When the electricity goes off, we find ourselves checking to see if it is really off — flipping a couple of switches, looking at the second hand of the electric clock, trying to turn on the TV, etc. We are accustomed to fact-checking the many experiences of our lives. And so it goes with the recent heat and drought we have been experiencing in our country’s Midwest. We are warned that changes in weather do not necessarily mean climate change, that climate is the pattern of weather over a long period of time. So how do we “fact-check”?
If we try to retrieve our experience of weather patterns over a long period of time, our memory of data specifics is likely to fail us. Scientific record-keeping of weather data has only been available in recent history.
We are not alone to collect the data needed to detect climate change and global warming. Enough facts (data) have been collected from scientists all over the world to show that world climate is warming.
Earth’s average temperature has risen by 1.4°F over the past century, and is projected to rise another 2 to 11.5°F over the next hundred years. Small changes in the average temperature of the planet can translate to large and potentially dangerous shifts in climate and weather.
The evidence is clear. Rising global temperatures have been accompanied by changes in weather and climate. Many places have seen changes in rainfall, resulting in more floods, droughts, or intense rain, as well as more frequent and severe heat waves. The planet’s oceans and glaciers have also experienced some big changes - oceans are warming and becoming more acidic, ice caps are melting, and sea levels are rising. As these and other changes become more pronounced in the coming decades, they will likely present challenges to our society and our environment,” www.epa.gov/climatechange/basics/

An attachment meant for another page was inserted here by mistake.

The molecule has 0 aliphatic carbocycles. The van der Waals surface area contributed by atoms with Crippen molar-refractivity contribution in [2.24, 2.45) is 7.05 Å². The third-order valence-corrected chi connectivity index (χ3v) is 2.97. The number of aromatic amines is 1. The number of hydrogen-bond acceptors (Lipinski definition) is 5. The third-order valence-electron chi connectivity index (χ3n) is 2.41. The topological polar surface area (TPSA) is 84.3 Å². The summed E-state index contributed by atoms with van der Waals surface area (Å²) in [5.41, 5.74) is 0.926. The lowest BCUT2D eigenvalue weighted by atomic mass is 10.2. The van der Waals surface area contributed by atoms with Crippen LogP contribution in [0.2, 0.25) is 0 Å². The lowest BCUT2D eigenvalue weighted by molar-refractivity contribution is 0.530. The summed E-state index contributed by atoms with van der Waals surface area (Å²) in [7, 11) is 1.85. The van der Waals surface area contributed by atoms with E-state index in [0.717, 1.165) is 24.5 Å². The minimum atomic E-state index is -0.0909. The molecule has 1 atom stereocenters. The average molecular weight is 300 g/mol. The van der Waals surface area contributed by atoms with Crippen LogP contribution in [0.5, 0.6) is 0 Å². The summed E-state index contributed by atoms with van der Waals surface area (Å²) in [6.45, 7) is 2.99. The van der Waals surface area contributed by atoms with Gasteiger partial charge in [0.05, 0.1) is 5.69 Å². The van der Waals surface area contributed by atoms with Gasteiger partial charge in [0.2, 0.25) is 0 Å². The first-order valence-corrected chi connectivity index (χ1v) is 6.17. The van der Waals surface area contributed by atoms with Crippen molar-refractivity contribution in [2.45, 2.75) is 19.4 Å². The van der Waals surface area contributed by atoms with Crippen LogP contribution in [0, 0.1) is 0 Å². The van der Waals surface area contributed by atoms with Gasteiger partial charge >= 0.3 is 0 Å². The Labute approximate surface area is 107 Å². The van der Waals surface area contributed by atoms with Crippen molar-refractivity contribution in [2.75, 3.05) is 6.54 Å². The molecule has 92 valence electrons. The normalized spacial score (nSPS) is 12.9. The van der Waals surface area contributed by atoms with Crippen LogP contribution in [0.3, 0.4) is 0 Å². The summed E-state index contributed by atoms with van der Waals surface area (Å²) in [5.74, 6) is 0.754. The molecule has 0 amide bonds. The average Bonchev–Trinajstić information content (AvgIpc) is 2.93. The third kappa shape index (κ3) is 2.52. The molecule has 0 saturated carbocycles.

Scientists have facts about how the gases in the atmosphere manage the temperature on earth — not too hot and not too cold — for survival of life. They also have facts about how human activities — burning fossil fuels to produce energy and, to a lesser extent, deforestation, industrial processes and some agricultural practices — have added to these gases thereby changing the atmosphere and related weather patterns.
More data can be obtained at www.epa.gov/climatechange. We have adapted to living in a rather stable climate since the last ice age. Changes in our climate will make a big difference in our lives. Although it’s difficult to predict the exact impacts of climate change, what’s clear is that the climate we are accustomed to is no longer a reliable guide for what to expect in the future.
Facing the facts and making decisions based on them will help us sustain life for generations to come.
by Della Moen
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